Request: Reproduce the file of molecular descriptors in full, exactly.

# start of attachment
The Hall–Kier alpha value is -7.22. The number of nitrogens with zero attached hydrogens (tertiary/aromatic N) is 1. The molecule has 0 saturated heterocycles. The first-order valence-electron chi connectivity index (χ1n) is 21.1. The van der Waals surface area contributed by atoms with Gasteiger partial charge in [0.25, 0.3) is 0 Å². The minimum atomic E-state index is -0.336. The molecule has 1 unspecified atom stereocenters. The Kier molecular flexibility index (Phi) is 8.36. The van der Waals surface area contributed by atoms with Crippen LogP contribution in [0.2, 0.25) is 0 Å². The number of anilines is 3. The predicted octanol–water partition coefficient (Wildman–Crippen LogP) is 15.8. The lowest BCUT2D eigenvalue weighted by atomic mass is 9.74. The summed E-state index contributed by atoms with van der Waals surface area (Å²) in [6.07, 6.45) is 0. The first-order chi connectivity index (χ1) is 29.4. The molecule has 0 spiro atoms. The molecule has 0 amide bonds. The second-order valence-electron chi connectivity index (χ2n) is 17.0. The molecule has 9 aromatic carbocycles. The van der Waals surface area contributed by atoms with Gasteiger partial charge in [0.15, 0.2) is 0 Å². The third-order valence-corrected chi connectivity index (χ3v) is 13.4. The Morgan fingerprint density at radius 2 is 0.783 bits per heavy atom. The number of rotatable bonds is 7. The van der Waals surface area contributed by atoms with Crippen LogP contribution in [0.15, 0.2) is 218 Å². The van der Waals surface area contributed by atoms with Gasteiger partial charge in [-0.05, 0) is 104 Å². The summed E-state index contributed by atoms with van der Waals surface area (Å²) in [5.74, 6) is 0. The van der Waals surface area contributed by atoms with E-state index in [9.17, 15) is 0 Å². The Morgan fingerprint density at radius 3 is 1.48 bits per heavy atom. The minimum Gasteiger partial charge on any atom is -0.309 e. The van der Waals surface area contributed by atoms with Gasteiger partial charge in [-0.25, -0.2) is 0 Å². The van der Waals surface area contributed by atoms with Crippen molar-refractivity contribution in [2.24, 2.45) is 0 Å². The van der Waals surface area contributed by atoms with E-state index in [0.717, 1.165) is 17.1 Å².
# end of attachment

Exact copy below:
The Hall–Kier alpha value is -7.22. The number of nitrogens with zero attached hydrogens (tertiary/aromatic N) is 1. The molecule has 0 saturated heterocycles. The first-order valence-electron chi connectivity index (χ1n) is 21.1. The van der Waals surface area contributed by atoms with Gasteiger partial charge in [0.25, 0.3) is 0 Å². The minimum atomic E-state index is -0.336. The molecule has 1 unspecified atom stereocenters. The Kier molecular flexibility index (Phi) is 8.36. The van der Waals surface area contributed by atoms with Crippen LogP contribution in [0.2, 0.25) is 0 Å². The number of anilines is 3. The predicted octanol–water partition coefficient (Wildman–Crippen LogP) is 15.8. The lowest BCUT2D eigenvalue weighted by atomic mass is 9.74. The summed E-state index contributed by atoms with van der Waals surface area (Å²) in [6.07, 6.45) is 0. The first-order chi connectivity index (χ1) is 29.4. The molecule has 0 spiro atoms. The molecule has 0 amide bonds. The second-order valence-electron chi connectivity index (χ2n) is 17.0. The molecule has 9 aromatic carbocycles. The van der Waals surface area contributed by atoms with Gasteiger partial charge in [0.15, 0.2) is 0 Å². The third-order valence-corrected chi connectivity index (χ3v) is 13.4. The Morgan fingerprint density at radius 2 is 0.783 bits per heavy atom. The number of rotatable bonds is 7. The van der Waals surface area contributed by atoms with Crippen LogP contribution in [0.15, 0.2) is 218 Å². The van der Waals surface area contributed by atoms with Gasteiger partial charge in [-0.05, 0) is 104 Å². The summed E-state index contributed by atoms with van der Waals surface area (Å²) in [5.74, 6) is 0. The van der Waals surface area contributed by atoms with E-state index in [9.17, 15) is 0 Å². The Morgan fingerprint density at radius 3 is 1.48 bits per heavy atom. The minimum Gasteiger partial charge on any atom is -0.309 e. The van der Waals surface area contributed by atoms with Gasteiger partial charge in [-0.25, -0.2) is 0 Å². The van der Waals surface area contributed by atoms with Crippen molar-refractivity contribution in [2.24, 2.45) is 0 Å². The van der Waals surface area contributed by atoms with E-state index in [0.717, 1.165) is 17.1 Å².